Matters of faith get raked over the coals in this political thriller set in Jerusalem, where secular politics and religious dogma are inextricably intertwined. It all begins when Israeli archeologist Sharon Golban (Olivia Williams) makes a remarkable discovery in the courtyard behind a tiny hardware store. While trying to dig a basement in his yard, the store's owner stumbles on an ancient tomb. Called in to examine the ruins, which clearly belonged to a wealthy man, Golban finds a coin dating from the time of Roman governor Pontius Pilate, and a crucified skeleton carefully secreted behind a wall. Could these be the earthly remains of Yeshua ben Yosef, know to the modern world as Jesus Christ? If they are, then His body clearly lay moldering in its grave rather than rising on the third day a fact which could shake the faith of millions of Christians. Alarmed, the Vatican dispatches Jesuit Father Matthew Gutierrez (Antonio Banderas) to investigate, making it fairly clear that it would be better for everyone if the bones belonged to some anonymous dead guy. And the Catholics aren't the only ones worried: Orthodox Jewish rabbis, Israeli bureaucrat Moshe Cohen (John Shrapnel) and underground Palestinian leader Abu Yusef (Muhamed Bakri) are all afraid of what will happen if word gets out that the body of Christ has been found in Jerusalem. As evidence mounts that the skeleton is the real thing, Golub and Gutierrez who's having his own personal crisis of faith find themselves caught in the middle of an increasingly violent controversy. Based on a 1983 novel by the late Israeli writer Richard ben Sapir, this millennial mystery follows in the tradition of films ranging from THE PASSOVER PLOT to STIGMATA conspiracy thrillers fueled by the omens and secrets of biblical tradition. The project was been a longtime passion of first-time feature director Jonas McCord (who also wrote the screenplay), and it gets off to a pretty intriguing start before degenerating into a series of routine action sequences. Jason Flemyng's turn as eccentric Father Winstead is the standout in a sea of briskly competent performances; he doesn't have much to do, but he wears a series of unorthodox cassocks (including a remarkable peek-a-boo number) with phenomenal brio. At the opposite extreme, Sir Derek Jacobi, playing yet another priest, delivers a performance so hammy it should be studded with cloves and presented on a platter.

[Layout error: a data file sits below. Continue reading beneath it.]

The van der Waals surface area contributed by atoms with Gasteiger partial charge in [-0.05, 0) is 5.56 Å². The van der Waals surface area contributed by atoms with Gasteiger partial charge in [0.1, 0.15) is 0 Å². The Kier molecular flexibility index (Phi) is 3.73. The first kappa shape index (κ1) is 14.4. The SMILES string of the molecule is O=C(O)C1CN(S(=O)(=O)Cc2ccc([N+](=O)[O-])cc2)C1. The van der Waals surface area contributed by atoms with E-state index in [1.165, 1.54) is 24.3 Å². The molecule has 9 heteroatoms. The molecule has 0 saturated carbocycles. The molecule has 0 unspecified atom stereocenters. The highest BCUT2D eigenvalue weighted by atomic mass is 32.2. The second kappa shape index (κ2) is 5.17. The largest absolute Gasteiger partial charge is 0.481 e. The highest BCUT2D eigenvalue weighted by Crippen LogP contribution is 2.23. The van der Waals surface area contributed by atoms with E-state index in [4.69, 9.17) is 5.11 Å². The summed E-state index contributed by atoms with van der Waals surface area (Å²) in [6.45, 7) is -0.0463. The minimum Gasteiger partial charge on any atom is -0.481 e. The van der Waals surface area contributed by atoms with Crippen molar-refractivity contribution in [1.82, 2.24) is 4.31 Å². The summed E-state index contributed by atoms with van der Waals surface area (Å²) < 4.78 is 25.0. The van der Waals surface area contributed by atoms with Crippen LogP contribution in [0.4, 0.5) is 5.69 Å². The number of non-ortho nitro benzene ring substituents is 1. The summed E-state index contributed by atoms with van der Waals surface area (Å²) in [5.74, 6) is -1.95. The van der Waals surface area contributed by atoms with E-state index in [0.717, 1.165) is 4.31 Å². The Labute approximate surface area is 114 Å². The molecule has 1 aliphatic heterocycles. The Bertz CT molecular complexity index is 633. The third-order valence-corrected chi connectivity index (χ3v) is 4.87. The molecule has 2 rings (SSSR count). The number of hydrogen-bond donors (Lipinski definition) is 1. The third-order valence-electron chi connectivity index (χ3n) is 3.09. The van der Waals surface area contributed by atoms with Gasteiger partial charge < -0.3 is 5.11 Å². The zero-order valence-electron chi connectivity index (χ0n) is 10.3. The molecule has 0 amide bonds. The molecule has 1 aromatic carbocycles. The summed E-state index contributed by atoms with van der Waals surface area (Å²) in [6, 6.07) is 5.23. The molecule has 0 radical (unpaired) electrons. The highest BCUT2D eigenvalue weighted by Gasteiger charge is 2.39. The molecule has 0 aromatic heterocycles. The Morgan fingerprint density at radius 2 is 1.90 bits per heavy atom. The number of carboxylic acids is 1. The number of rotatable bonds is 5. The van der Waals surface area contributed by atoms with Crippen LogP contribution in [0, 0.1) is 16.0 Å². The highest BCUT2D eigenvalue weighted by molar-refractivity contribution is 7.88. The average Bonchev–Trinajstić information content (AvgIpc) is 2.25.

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- Released: 2001
- Rating: PG-13
- Review: Matters of faith get raked over the coals in this political thriller set in Jerusalem, where secular politics and religious dogma are inextricably intertwined. It all begins when Israeli archeologist Sharon Golban (Olivia Williams) makes a remarkable disco… (more)